was founded in 1893, a would be utopian outpost in the uttermost back swamps of Paraguay
. Probably it was doomed from the beginning by the questionable sanity of its leader, William Lane, and it didn’t even last a year before its acrimonious break up. William was a visionary crank who believed himself to be modern Moses, but before that had been one of Australia’s prominent labour activists.
Having lived in and left England, Canada and America in search of places where he thought the working man could get a square deal, Lane lasted for ten years or so in Brisbane, the capital of the state of Queensland in northern Australia, where he made a name for himself as a journalist and author by turning his caustic pen against police brutality, the evils of the British Empire and the ‘yellow peril’.
After the crushing of a major farm workers’ strike Lane gave up on the dream that had brought him to Australia, that of nation where things were different and workers would get a fair deal- a place that could be what he described in his writings as ‘a working man’s paradise’, and began looking around for somewhere to set up his own fief. This, Lane decided, would be a place where he could prove to the world that he was right, and make his dream happen through sheer force of will.
Surprisingly the government of Queensland wasn’t completely hostile to his idea and offered to supply the land for free, but William turned them down. A genuine control freak he may have found the idea of taking his followers somewhere where they would be exposed to the ideas and leadership of people other than himself unacceptable.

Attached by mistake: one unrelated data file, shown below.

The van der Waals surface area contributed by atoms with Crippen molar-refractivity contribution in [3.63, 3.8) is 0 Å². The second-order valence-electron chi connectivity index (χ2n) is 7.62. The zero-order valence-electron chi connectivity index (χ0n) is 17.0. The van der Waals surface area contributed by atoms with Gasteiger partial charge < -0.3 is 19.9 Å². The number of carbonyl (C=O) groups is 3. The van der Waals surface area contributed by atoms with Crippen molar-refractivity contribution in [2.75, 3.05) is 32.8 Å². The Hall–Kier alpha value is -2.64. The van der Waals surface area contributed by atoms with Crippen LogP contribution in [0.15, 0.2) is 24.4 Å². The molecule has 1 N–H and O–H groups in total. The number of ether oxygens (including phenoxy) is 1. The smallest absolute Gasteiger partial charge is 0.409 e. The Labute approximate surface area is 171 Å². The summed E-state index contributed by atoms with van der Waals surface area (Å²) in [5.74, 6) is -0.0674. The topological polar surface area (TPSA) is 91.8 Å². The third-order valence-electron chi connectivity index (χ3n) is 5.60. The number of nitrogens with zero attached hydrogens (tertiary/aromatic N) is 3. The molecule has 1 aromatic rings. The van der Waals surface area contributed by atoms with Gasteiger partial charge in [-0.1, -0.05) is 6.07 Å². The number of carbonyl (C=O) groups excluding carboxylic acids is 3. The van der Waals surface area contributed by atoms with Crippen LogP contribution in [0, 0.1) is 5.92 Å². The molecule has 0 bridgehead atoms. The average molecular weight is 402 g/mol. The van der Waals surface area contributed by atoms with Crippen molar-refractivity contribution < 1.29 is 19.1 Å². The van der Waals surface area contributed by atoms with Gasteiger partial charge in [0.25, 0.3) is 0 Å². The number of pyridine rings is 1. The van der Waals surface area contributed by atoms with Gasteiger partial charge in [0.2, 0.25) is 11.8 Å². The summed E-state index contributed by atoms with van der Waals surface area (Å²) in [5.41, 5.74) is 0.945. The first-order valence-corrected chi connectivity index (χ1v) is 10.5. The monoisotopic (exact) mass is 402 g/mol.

Instead he organised for all 250 or so of them to load themselves and their worldly possessions onto a ship and set off for Paraguay, a place which had already accepted a few similar groups of idealists from Germany. Without actually leaving Earth there are few places he could have gone that are more cut off from Australia.
No matter how easy it is to heap scorn on William Lane and everything about him, it is probably worth thinking about how hard it must have been for this poor man who had spent most of his life, and now all of his savings, harping on the value of temperance, brotherhood and the white supremacy, to see the speed with which his disciples quit the program he had created. Even before the ship got to South America they were beginning to split into factions. Things only got worse after disembarking when a lot of them took quickly took to drinking rum and fraternizing with the local Guarani people, both pass-times that Lane had explicitly forbidden.
His hopes and ideals didn’t survive the sea voyage from Sydney. Faced with reality the whole enterprise simply fizzled out.
Lane’s followers scattered after New Australia- some of them stayed in Paraguay and started new communes, others went back to Australia or moved onto to Britain. William himself found passage to New Zealand where he quickly got work as a journalist. Apparently fed up with socialism, he was for the rest of his life a particularly loud mouthed barracker for the ideas of the conservative right.